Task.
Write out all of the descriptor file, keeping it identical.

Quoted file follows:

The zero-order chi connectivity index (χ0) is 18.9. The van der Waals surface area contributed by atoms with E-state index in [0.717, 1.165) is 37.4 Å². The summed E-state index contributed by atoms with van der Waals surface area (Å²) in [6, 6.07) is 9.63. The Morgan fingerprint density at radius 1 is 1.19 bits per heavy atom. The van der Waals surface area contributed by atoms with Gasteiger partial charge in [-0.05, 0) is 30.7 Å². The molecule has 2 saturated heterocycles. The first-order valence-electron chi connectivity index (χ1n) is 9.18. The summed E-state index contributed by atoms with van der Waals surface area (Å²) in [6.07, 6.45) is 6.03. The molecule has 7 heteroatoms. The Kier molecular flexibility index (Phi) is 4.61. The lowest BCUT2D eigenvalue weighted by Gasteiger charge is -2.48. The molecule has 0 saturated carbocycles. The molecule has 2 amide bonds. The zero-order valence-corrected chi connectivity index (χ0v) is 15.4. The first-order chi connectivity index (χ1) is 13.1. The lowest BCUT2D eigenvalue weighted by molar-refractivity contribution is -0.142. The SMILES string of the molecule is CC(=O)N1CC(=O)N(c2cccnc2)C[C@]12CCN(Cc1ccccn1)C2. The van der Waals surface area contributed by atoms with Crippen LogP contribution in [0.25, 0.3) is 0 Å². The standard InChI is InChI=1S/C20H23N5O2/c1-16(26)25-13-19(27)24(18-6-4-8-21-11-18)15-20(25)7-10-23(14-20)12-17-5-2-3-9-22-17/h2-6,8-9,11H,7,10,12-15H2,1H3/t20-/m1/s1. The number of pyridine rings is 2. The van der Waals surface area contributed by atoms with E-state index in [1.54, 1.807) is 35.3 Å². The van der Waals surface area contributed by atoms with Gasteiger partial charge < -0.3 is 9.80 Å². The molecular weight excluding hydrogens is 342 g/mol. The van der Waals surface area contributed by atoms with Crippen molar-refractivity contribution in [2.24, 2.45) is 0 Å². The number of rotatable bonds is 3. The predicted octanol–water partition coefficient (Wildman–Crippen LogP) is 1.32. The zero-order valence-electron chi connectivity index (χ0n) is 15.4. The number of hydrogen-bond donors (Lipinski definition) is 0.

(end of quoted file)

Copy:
The zero-order chi connectivity index (χ0) is 18.9. The van der Waals surface area contributed by atoms with E-state index in [0.717, 1.165) is 37.4 Å². The summed E-state index contributed by atoms with van der Waals surface area (Å²) in [6, 6.07) is 9.63. The Morgan fingerprint density at radius 1 is 1.19 bits per heavy atom. The van der Waals surface area contributed by atoms with Gasteiger partial charge in [-0.05, 0) is 30.7 Å². The molecule has 2 saturated heterocycles. The first-order valence-electron chi connectivity index (χ1n) is 9.18. The summed E-state index contributed by atoms with van der Waals surface area (Å²) in [6.07, 6.45) is 6.03. The molecule has 7 heteroatoms. The Kier molecular flexibility index (Phi) is 4.61. The lowest BCUT2D eigenvalue weighted by Gasteiger charge is -2.48. The molecule has 0 saturated carbocycles. The molecule has 2 amide bonds. The zero-order valence-corrected chi connectivity index (χ0v) is 15.4. The first-order chi connectivity index (χ1) is 13.1. The lowest BCUT2D eigenvalue weighted by molar-refractivity contribution is -0.142. The SMILES string of the molecule is CC(=O)N1CC(=O)N(c2cccnc2)C[C@]12CCN(Cc1ccccn1)C2. The van der Waals surface area contributed by atoms with Crippen LogP contribution in [0.25, 0.3) is 0 Å². The standard InChI is InChI=1S/C20H23N5O2/c1-16(26)25-13-19(27)24(18-6-4-8-21-11-18)15-20(25)7-10-23(14-20)12-17-5-2-3-9-22-17/h2-6,8-9,11H,7,10,12-15H2,1H3/t20-/m1/s1. The number of pyridine rings is 2. The van der Waals surface area contributed by atoms with E-state index in [1.54, 1.807) is 35.3 Å². The van der Waals surface area contributed by atoms with Gasteiger partial charge < -0.3 is 9.80 Å². The molecular weight excluding hydrogens is 342 g/mol. The van der Waals surface area contributed by atoms with Crippen molar-refractivity contribution in [2.24, 2.45) is 0 Å². The number of rotatable bonds is 3. The predicted octanol–water partition coefficient (Wildman–Crippen LogP) is 1.32. The zero-order valence-electron chi connectivity index (χ0n) is 15.4. The number of hydrogen-bond donors (Lipinski definition) is 0.